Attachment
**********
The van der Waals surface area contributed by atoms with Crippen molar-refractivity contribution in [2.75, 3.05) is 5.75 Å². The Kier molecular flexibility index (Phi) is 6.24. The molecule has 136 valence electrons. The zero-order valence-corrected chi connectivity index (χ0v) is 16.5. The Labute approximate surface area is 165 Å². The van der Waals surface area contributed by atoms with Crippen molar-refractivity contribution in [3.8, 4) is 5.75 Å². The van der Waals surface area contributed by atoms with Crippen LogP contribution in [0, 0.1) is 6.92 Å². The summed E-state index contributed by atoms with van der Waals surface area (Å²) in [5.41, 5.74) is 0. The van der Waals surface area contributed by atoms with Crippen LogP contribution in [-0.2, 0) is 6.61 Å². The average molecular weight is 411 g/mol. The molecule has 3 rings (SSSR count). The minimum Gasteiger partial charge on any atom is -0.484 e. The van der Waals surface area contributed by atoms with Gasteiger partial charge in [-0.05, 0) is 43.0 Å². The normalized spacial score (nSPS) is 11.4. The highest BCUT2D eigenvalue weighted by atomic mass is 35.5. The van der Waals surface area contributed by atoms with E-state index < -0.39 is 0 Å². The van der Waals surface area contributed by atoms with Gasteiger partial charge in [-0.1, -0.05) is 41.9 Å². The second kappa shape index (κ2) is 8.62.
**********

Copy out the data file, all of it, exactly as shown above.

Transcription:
The van der Waals surface area contributed by atoms with Crippen molar-refractivity contribution in [2.75, 3.05) is 5.75 Å². The Kier molecular flexibility index (Phi) is 6.24. The molecule has 136 valence electrons. The zero-order valence-corrected chi connectivity index (χ0v) is 16.5. The Labute approximate surface area is 165 Å². The van der Waals surface area contributed by atoms with Crippen molar-refractivity contribution in [3.8, 4) is 5.75 Å². The van der Waals surface area contributed by atoms with Crippen LogP contribution in [0, 0.1) is 6.92 Å². The summed E-state index contributed by atoms with van der Waals surface area (Å²) in [5.41, 5.74) is 0. The van der Waals surface area contributed by atoms with Crippen LogP contribution in [-0.2, 0) is 6.61 Å². The average molecular weight is 411 g/mol. The molecule has 3 rings (SSSR count). The minimum Gasteiger partial charge on any atom is -0.484 e. The van der Waals surface area contributed by atoms with Gasteiger partial charge in [-0.05, 0) is 43.0 Å². The normalized spacial score (nSPS) is 11.4. The highest BCUT2D eigenvalue weighted by atomic mass is 35.5. The van der Waals surface area contributed by atoms with E-state index < -0.39 is 0 Å². The van der Waals surface area contributed by atoms with Gasteiger partial charge in [-0.1, -0.05) is 41.9 Å². The second kappa shape index (κ2) is 8.62.